Pod People: Haida artist relies on talented Calgary fabricators to create his 5,500-kg whale sculpture
By Jacquie Moore
June 12, 2015
Stories about whales are generally epic, and this one, which starts with a napkin sketch and ends with the 5,500-kilogram creature making an overland voyage to the West Coast, is no exception. The whale in this case is a steel, copper-bellied piece of public art currently being installed outside the McArthurGlen Designer Outlet Vancouver Airport following a four-month gestation period in a southeast Calgary industrial park
Sei (the Norwegian name for a type of baleen whale) is the work of Haida Gwaii-born contemporary artist Michael Nicoll Yahgulanaas. According to Yahgulanaas, who lives on Bowen Island, although the overall structure of his sculpture is very reminiscent of traditional Haida art, the work references modern art as well, entering comfortably into conversation with Henry Moore’s Knife Edge Two Piece for one. And rather than turning inward and away from the modern expanse of the airport’s surroundings and the steady stream of air traffic overhead, the sculpture’s highly polished metal surface opens up to and reflects that expansiveness.
But if all that makes Sei seem as monumentally inaccessible as a, well, whale, the artist also hopes the sculpture inspires onlookers to notice their own reflection in its mirrored surface. “I want people to look at it and realize, ‘Hey, that’s me,'” says Yahgulanaas, who calls the piece “a friendly space to remind ourselves that we are one species.”
Yahgulanaas is all for accessibility: he is the creator of a genre of narrative art dubbed “Haida manga,” a hybrid of North Pacific iconography and Asian comic book art that is popular around the world, including Japan, where Yahgulanaas broke a record by selling 20,000 copies of his 2006 book Hachidori before noon on the day it was released. Like his Haida-manga books and prints, Sei was created with the intention of playfully “cutting through cultural barriers to provide a place to reflect and converse about art.”
The sculpture’s provenance, too, is as accessible as it is modern.
Sei was made—outsourced, one is tempted to say—in Calgary at a large-scale custom-metal shop called Reggin Industries. The company’s specialty is commercial staircases, guardrails and building columns—generally not the stuff of high-cultural contemplation. It was assembled by a team of three and sometimes four full-time steel fabricators (a.k.a. welders), none of whom had ever had a hand in producing a piece of public art before. Still, despite the risk, not to mention the inconvenience, of producing a complex piece of cantilevered steel in a workshop 1,000 kilometres and a mountain range away from its eventual home, Yahgulanaas and his business partner, designer Barry Gilson, at Y Public Art, decided Reggin was the right fit for the project. “They’ve got a high level of skill working with stainless steel, and they could produce it within the timeframe we needed,” says Yahgulanaas.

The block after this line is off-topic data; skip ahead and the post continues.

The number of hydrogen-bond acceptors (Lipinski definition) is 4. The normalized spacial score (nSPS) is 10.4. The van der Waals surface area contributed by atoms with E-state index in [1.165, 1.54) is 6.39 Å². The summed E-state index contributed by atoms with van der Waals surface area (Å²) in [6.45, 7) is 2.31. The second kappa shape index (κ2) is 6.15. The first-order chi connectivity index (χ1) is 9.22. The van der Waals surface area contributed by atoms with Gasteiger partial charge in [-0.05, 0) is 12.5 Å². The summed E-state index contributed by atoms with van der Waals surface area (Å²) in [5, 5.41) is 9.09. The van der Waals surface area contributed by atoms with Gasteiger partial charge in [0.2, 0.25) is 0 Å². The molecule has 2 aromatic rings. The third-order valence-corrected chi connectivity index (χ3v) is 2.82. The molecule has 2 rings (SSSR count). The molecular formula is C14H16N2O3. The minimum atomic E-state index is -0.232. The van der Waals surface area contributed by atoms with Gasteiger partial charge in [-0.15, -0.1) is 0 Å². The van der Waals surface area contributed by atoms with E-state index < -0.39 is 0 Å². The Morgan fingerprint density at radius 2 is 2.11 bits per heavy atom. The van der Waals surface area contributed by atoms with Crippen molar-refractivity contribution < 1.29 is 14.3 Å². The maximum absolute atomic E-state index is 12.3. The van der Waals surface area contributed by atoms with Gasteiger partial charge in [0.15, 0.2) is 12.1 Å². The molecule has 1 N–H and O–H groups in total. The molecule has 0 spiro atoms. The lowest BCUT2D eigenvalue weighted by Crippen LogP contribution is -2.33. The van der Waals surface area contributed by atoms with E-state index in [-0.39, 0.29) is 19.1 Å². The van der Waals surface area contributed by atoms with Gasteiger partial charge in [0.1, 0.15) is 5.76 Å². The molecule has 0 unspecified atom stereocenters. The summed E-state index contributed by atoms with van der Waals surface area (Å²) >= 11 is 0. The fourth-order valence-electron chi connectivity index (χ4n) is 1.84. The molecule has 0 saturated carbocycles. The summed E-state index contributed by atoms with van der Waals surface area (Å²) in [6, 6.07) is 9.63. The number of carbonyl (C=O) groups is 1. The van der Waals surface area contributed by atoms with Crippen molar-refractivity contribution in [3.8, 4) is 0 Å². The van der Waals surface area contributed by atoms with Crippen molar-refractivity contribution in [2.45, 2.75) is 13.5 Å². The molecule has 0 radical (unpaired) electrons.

After working with the artist on Sei’s design for more than a month, then feeding the information into their laser cutting machine, specialists at Reggin devoted more than 40 hours a week for 10 weeks to transforming Yahgulanaas’s original sketch into a monumental work of art. Just as willing to break down occupational barriers as cultural ones, Yahgulanaas says “I call the people who worked on this piece artists, because that’s what they are. This was a very technically sensitive, co-creative process.” Other collaborators involved were Holly and David Graff, professional Vancouver-based copper gilders (a rare breed indeed) who painstakingly coated Sei’s underbelly with upwards of 1,500 sheets of copper leaf. According to David, an artist in his own right who has worked with Yahgulanaas on other projects over the years including a copper embellished car hood that sits in the British Museum, Sei was one of the couple’s most challenging projects. “We were working upside down in cramped quarters and, because of the steel-fabrication schedule, we were only allowed access to the project on Sundays and overnight”—an experience that, he says, is pretty much par for the course for practitioners of this centuries-old craft (the couple has covered ceilings with copper and, also for Yahgulanaas, the inside of a four-metre-long boat).
During his weeks in Calgary, Yahgulanaas fell in love with the westerly views out his window at Tsuu T’ina Nation’s Grey Eagle Resort. “I saw a wooded valley, I saw the Rocky Mountains and, on my last morning, I looked out and saw two moose walking by.” He is thus, presumably, especially looking forward to returning to Calgary this fall, when Trepanier Baer Gallery will host his next exhibit. Meanwhile, the artist will be eagerly monitoring public reactions to Sei in the hope that its presence will instigate connection and conversation. “Public art encourages people to pause and think about art rather than wait for a curator to explain everything.”
Oops. Maybe we’ve said too much already.